I’ve tried to write a mystery that hinges on handwriting analysis, and the idea still fascinates me. The entire process intrigues me. Which way does your writing slant? What does that say about you? What are your loops like in your letters–open or closed? http://www.viewzone.com/handwriting.html My friend wrote a story that pivots on handwriting, and I’m jealous, but it’s still on my “to do” list.

I can add another. I want to write a story from the POV of an unreliable character–but those are tricky. I could go on and on, but I hope you have the same problem I do–more ideas for stories than time to write them. Still, it’s fun having a “list” of things to do. Life never gets boring. So I hope you’re brimming with ideas, too, and happy writing!

http://www.judithpostswritingmusings.com/

BTW: Michael finished the cover for my 2nd Empty Altars book: Spinners of Misfortune. I love it! Hopefully, the book will be online soon. I think the cover hints at the Norse myths in the story line.
cover_42_thumb

Which Genre Are You?

My patrician friends read weighty, literary tomes.  Or edgy, witty novels.  Or sophisticated skewers of society.  Years, maybe centuries ago, a friend and I went to a writers’ conference at a university.  We signed up for different panels and classes, but both of us had the same experience.  The guest writer started his lecture, asked the participants what they were working on, and informed each of us that writing for a genre was equivalent to writing trash.  Three years later, we returned to the same university for a conference, and genres had come up in the world.  One of the guest speakers wrote and sold lots of horror novels.  Another wrote mysteries.  A third wrote YA.  The publishing world had changed.  Really good writers, with masterful language skills, chose to write genre fiction.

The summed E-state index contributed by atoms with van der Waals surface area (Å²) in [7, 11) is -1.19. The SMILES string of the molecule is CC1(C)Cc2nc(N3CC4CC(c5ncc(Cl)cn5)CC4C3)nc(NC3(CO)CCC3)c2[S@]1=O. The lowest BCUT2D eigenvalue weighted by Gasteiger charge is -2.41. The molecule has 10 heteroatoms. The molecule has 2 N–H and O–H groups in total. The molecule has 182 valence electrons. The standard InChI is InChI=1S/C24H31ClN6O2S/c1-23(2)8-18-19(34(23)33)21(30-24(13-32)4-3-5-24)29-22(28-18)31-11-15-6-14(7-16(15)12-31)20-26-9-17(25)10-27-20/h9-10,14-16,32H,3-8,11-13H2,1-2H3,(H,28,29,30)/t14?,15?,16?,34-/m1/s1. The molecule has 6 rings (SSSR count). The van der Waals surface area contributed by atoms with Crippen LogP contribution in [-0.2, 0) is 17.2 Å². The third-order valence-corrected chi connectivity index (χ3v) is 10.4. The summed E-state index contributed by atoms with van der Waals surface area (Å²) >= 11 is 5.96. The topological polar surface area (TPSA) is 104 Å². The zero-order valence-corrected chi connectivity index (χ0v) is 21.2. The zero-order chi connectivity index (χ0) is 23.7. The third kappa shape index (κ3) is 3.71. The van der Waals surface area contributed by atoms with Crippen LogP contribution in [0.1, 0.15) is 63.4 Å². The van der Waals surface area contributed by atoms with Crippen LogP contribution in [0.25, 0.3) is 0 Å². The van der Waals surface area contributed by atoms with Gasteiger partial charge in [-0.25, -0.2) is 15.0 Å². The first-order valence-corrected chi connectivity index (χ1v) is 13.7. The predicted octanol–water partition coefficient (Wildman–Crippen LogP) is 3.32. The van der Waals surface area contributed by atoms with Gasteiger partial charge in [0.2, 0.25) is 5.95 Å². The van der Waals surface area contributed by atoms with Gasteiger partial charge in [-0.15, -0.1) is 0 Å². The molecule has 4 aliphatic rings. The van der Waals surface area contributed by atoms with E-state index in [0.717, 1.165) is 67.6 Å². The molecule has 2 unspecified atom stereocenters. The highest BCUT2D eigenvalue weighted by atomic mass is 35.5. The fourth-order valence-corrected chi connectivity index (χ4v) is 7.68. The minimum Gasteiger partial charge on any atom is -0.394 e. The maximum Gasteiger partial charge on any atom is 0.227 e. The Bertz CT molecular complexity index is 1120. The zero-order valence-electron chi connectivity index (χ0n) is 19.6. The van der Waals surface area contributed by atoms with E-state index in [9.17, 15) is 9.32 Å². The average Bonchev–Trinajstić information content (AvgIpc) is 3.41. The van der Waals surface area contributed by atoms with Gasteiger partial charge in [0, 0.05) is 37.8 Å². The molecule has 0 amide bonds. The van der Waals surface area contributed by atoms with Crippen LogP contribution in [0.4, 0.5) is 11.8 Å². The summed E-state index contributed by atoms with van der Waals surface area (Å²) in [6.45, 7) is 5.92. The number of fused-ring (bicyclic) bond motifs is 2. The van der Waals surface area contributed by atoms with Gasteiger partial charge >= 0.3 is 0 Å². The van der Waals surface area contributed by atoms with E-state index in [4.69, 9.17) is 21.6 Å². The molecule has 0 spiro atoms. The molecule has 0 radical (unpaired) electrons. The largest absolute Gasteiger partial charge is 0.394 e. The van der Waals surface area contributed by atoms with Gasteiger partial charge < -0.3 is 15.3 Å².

Still, to this day, when I banter books with someone and that person is an afficiondo of literary novels while I’m discussing the latest urban fantasy, I feel outclassed.  I feel like the plebeian of the reading and writing world.   Literary might have fewer sales, but it has more clout.  It’s sort of like being a Woody Allen fan.  I love his movies, but I know better than to admit it to most of my friends.  They just shake their heads.  Even though I think anyone and everyone would fall in love with his latest, Midnight in Paris.

Anyway, the thing is, I read lots of classics in high school and college.  I still read the odd literary now and then.  But the truth is, I’m a genre junkie.  I asked for and read two anthologies of short stories by Flannery O’Connor and Eudora Welty one Christmas, and I read every single story in each book.  I loved the word choices, the rich imagery, the luscious language that just rolled off the tongue.  But give me one of Ellen Datlow’s anthologies any day, and I’d whiz through it faster.  I like plot.  I like tension.  Character studies are fine and all, but I want something to happen in my stories.  Both southern writers are brilliant, but I like genre better.

The nice thing about genre is that when I pick it up, I know what I’m going to get.  If I’m in the mood to add up clues and wrestle with the question “why?”– I buy a mystery.  If I want a kick-ass heroine, I’ll spring for urban fantasy.  If I’m into world building, I’ll crack open a fantasy.  It’s not that these can’t be written with strong characters and wondrous phrases, those are the authors I keep buying.  But there’s a meeting of expectations when I buy genre.  And I like that.

So what about you?  What’s your favorite genre and why?